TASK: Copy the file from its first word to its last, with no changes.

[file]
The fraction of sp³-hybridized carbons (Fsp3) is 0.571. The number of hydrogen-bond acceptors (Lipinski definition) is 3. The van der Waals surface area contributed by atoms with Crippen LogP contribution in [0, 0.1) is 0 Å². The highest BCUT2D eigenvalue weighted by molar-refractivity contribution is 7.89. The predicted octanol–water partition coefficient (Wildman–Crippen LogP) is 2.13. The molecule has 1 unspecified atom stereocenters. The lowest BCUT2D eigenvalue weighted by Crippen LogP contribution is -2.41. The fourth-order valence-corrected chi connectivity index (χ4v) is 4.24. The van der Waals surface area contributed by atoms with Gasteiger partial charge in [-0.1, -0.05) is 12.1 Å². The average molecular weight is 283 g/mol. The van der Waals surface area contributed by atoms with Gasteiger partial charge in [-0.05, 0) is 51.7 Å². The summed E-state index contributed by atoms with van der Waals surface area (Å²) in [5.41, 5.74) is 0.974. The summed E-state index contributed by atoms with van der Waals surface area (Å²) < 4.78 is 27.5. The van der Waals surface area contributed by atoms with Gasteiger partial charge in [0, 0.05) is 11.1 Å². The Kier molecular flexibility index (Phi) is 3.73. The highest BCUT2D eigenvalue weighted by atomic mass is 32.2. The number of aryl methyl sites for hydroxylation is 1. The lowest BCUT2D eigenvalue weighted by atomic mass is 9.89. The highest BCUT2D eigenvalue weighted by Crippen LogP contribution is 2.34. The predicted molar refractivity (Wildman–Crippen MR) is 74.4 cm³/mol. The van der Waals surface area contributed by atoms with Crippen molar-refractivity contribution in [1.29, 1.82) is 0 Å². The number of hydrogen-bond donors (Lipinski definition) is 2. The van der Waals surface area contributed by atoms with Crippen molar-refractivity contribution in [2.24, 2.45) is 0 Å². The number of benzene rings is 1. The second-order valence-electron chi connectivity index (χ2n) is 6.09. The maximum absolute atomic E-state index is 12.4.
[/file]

The fraction of sp³-hybridized carbons (Fsp3) is 0.571. The number of hydrogen-bond acceptors (Lipinski definition) is 3. The van der Waals surface area contributed by atoms with Crippen LogP contribution in [0, 0.1) is 0 Å². The highest BCUT2D eigenvalue weighted by molar-refractivity contribution is 7.89. The predicted octanol–water partition coefficient (Wildman–Crippen LogP) is 2.13. The molecule has 1 unspecified atom stereocenters. The lowest BCUT2D eigenvalue weighted by Crippen LogP contribution is -2.41. The fourth-order valence-corrected chi connectivity index (χ4v) is 4.24. The van der Waals surface area contributed by atoms with Gasteiger partial charge in [-0.1, -0.05) is 12.1 Å². The average molecular weight is 283 g/mol. The van der Waals surface area contributed by atoms with Gasteiger partial charge in [-0.05, 0) is 51.7 Å². The summed E-state index contributed by atoms with van der Waals surface area (Å²) in [5.41, 5.74) is 0.974. The summed E-state index contributed by atoms with van der Waals surface area (Å²) < 4.78 is 27.5. The van der Waals surface area contributed by atoms with Gasteiger partial charge in [0, 0.05) is 11.1 Å². The Kier molecular flexibility index (Phi) is 3.73. The highest BCUT2D eigenvalue weighted by atomic mass is 32.2. The number of aryl methyl sites for hydroxylation is 1. The lowest BCUT2D eigenvalue weighted by atomic mass is 9.89. The highest BCUT2D eigenvalue weighted by Crippen LogP contribution is 2.34. The predicted molar refractivity (Wildman–Crippen MR) is 74.4 cm³/mol. The van der Waals surface area contributed by atoms with Crippen molar-refractivity contribution in [1.29, 1.82) is 0 Å². The number of hydrogen-bond donors (Lipinski definition) is 2. The van der Waals surface area contributed by atoms with Crippen molar-refractivity contribution in [2.24, 2.45) is 0 Å². The number of benzene rings is 1. The second-order valence-electron chi connectivity index (χ2n) is 6.09. The maximum absolute atomic E-state index is 12.4.